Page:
For most candidates, the most common word used during the debate was “people”. In their own ways, each politician is promising to address the problems of all Americans (though they may pander to specific factions of the party).
The only exceptions in this debate were Amy Klobuchar, Kamala Harris, and Pete Buttigieg. While they all used the same platitudes as other candidates, their areas of focus were slightly different. Word clouds taken from the speech of the three candidates are shown below.
From left to right we see that Sen. Klobuchar is focussed on getting things “done”. Kamala Harris aims to be the candidate of “women”. Finally Pete Buttigieg wants to prove that despite his young age, he has the necessary “experience”.
When we look at the top candidates, a better measure of how they differ is in the choice of adjectives they use. These words reflect how they see the issues as well as the election. The plots below show the most common adjectives used by Joe Biden (left), Bernie Sanders (middle) and Elizabeth Warren (far right)
While both Warren and Biden talk about being “able” to achieve their goals, Bernie mercilessly focusses on the negative realities of American life. While both he and Warren are “tired” of billionaires and exploitation, it is Sanders who focusses specifically on the ‘corruption’ of government. Warren’s rhetoric is a bit more measured, discussing “big” companies controlling Washington and how it affects “little” girls and boys specifically. In the end, the differences between Sanders and Warren are reflected in how negative they are willing to be in their condemnation of American capitalism and society as a whole.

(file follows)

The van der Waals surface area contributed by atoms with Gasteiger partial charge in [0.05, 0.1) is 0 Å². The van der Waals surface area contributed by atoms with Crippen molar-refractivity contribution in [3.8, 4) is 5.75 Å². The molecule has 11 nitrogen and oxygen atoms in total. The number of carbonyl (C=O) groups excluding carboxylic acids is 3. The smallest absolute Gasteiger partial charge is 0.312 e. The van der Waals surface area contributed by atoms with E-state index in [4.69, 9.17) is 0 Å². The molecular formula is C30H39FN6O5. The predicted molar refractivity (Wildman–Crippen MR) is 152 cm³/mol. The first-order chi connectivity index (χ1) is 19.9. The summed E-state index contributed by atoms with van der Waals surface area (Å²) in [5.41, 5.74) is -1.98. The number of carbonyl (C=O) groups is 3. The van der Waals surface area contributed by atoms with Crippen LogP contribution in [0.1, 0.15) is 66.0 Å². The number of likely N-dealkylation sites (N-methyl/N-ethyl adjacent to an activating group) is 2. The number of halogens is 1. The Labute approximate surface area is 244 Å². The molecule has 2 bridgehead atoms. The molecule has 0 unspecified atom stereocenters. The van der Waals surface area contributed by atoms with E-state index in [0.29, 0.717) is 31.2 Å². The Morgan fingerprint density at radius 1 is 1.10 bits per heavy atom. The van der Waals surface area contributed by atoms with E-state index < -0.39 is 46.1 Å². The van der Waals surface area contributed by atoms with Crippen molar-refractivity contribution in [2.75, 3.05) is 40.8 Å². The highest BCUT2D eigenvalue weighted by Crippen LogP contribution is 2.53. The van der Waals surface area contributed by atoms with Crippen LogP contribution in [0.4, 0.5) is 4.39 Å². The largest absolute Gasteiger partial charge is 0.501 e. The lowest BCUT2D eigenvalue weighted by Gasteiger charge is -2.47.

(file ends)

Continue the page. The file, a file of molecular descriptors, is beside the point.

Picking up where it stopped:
Which Candidate’s Speach Had the Highest Reading Level
As a fun exercise, I thought it would be interesting to measure the Flesch-Kincaid reading level associated with each candidate during the debate. High scores like those of Tulsi Gabbard (12th grade reading level) and Pete Buttigieg (11th grade level), indicate the use of many long words. Low scores like those of Elizabeth Warren (6th grade level) indicate the use of simpler language.
While it is tempting to be proud of complex speech from a candidate, this is usually a sign of bad communication. Most advertising in the US is targeted at a 6th grade reading level, and it has been shown that short words stick better in the mind. For instance, Donald Trump famously uses words that reflect a 5th grade reading level. It may seem shameful to communicate in such an uncomplicated way. Still, I think those candidates that do so will be better understood and have a better chance to get their messages across in a general election.
Ultimately, the only true measure of a candidate’s success is in how many votes they get. Nevertheless, before the final stages of the Democratic primary I think that there are still truths to be learned from analyzing candidate speech. By looking at the words candidates use and how they use them, we may be able to predict their successes, explain their failures and gain insights into how they think. At the very least it’s a fun approach that doesn’t rely on the same tired “takes” from the media.